Anyone involved with credit unions knows how the entire banking industry feels about credit unions, right? Not necessarily. The very largest banks, for example, could care less about credit unions. Credit unions as an industry and individually are small potatoes and are not worth bothering with, at least in the opinion of the banking behemoths. Then there are those credit unions that continue to do business with individual banks. In some communities, banks and credit unions get along just fine thank you. Do you think banks that have credit unions as profitable customers dislike all credit unions? Hardly! Even the banking trade groups have more daunting challenges facing them as industry spokespersons than the so-called credit union threat. Nevertheless, the American Bankers Association (ABA) leads the charge against credit unions. They do so not for the sake of their Citigroup, Bank of America, et al members, but to show their Main Street USA bank membership that ABA is not just for the big guys. What brought all of this to mind recently were two highly visible advertising campaigns. One involved the traditional foes, banks and credit unions. The other, banks versus banks. In looking at the advertising in both situations, it became clear that deep-seated animosity actually is alive and well in the world of credit unions and banks, but that in both of these cases, a common enemy plays a key role. That common enemy of CUs and community banks is the growing number of megabanks, the ones sweeping across the country’s landscape gobbling up other banks, closing branches, laying off thousands of workers, making millionaires out of top officials, and raising fees for confused customers. The first ad campaign featured television commercials about banks. It was run by the Utah League of Credit Unions. These TV ads got noticed almost immediately. Banking representatives complained to the regulators that the ads allegedly made it appear that banks in Utah were unstable. The TV spots, intended to be humorous but with a bite, depicted a bank official supervising sign crews as new signs were installed at his bank. The constant name changing reflected the bank’s new owners taking over on a regular basis. While the bank executive looks embarrassed over the signage musical chairs, the announcer says: “If you’re still not convinced that Utah’s credit unions are our most stable, enduring financial institutions, what are you waiting for.a sign?” According to Utah League officials, the ads were meant to take a light-hearted jab at the Utah banking establishment for succumbing to invading out-of-state banks. This was not about all credit unions attacking all banks in the state. Rather, it was about carpetbagger banks invading local turf. Upon closer examination, it became clear that this battle was not between credit unions and banks, but between credit unions and very large banks. In this particular battle, credit unions actually found an ally of sorts in the community banks in Utah. Naturally these banks found it difficult if not impossible to say so. The irony is that while the larger banks could care less about credit unions, they also could care less about the many smaller banks in Utah. The second ad campaign was generated by still another banking industry mega-merger, this one in the Southeast. It involves First Union Corp’s plan to take over Wachovia Corp. The planned coupling became embroiled in controversy when SunTrust, Inc. of Atlanta decided that it also wanted a marriage with Wachovia and made a hostile takeover bid. A high profile free for all resulted that is still playing out in the trade and mainstream business media. This includes full-page newspaper ads by all three giant banks that are in the fray. Meanwhile, community banks see the turf battle as a golden opportunity to do some advertising of their own. Among the many newspaper ads run by locally owned and operated banks caught in the big banks’ merger crossfire, one featured this headline: “Is your bank too busy worrying about its own business to take care of yours?” The number of similar anti-megabank ads has increased markedly in recent years. The main thrust of these messages, “we’re here to stay,” sounds very much like what the Utah credit unions are saying. Somewhat akin to the situation in Utah, the big bank squabble in the Southeast clearly shows that these large banks could care less about small banks in the region. It appears clear in this situation, too, that small banks and credit unions share a common enemy, the megabanks. Which leads to this question: Because they do share a common foe, is it possible for community banks and credit unions to join forces for the benefit of both camps, such as jointly taking on harmful megabank initiatives? After all, except for the not-for-profit versus for-profit structure, credit unions and community banks have a great deal of obvious things in common that even goes beyond a mutual dislike and distrust for the big banks. But such an alliance probably won’t happen for one important reason. Credit unions pose the biggest threat for market share not to the large banks but to the community banks. It is the community banks, a one-city operation for example, that wake up every morning to a thriving credit union just down the street, often serving members that may also be bank customers, or could be. Despite the local competition hurdle, a number of credit union CEOs have told me that they wish someone could convince the credit union industry’s state and national trade groups to at least start a dialog with small banks. What might come of such discussions? Maybe nothing. Or, maybe some ways may be uncovered whereby credit unions and community banks can learn to coexist as competitors as well as find ways to cooperate, such as in the legislative arena, as allies? Having a common enemy could pay dividends. It never hurts to at least talk. Comments? Call 1-800-345-9936, Ext. 15, or Fax 561-683-8514, or E-mail [email protected].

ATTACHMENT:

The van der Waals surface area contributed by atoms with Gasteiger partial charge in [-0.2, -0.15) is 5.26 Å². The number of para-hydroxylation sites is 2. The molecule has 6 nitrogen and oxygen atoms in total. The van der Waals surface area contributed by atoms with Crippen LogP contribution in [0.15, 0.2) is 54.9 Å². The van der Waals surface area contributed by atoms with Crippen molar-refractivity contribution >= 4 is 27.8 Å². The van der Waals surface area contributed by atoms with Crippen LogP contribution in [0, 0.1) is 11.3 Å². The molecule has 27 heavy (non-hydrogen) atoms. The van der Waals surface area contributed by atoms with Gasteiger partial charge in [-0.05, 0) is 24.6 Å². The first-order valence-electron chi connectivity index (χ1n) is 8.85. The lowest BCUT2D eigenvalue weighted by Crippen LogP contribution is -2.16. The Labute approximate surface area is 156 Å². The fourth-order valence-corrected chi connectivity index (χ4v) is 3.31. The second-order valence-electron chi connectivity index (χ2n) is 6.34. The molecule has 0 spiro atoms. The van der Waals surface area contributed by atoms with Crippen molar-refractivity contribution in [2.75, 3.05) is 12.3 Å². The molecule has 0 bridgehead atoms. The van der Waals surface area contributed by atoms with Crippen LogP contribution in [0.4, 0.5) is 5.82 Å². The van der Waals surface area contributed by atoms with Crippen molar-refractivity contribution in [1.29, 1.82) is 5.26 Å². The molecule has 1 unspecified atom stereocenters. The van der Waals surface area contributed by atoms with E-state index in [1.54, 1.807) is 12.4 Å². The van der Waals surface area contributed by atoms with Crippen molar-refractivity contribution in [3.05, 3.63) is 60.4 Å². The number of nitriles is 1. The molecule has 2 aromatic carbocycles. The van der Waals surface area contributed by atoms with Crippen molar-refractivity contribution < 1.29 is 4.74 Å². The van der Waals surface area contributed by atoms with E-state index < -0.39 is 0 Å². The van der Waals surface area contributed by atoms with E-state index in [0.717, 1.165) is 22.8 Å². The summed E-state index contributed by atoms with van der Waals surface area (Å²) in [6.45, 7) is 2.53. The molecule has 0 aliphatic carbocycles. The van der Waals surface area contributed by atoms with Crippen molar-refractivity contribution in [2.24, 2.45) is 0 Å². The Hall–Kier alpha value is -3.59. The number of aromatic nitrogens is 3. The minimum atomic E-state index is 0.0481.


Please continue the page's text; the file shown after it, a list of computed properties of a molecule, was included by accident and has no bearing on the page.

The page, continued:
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Peter Westerman


Credit Union Times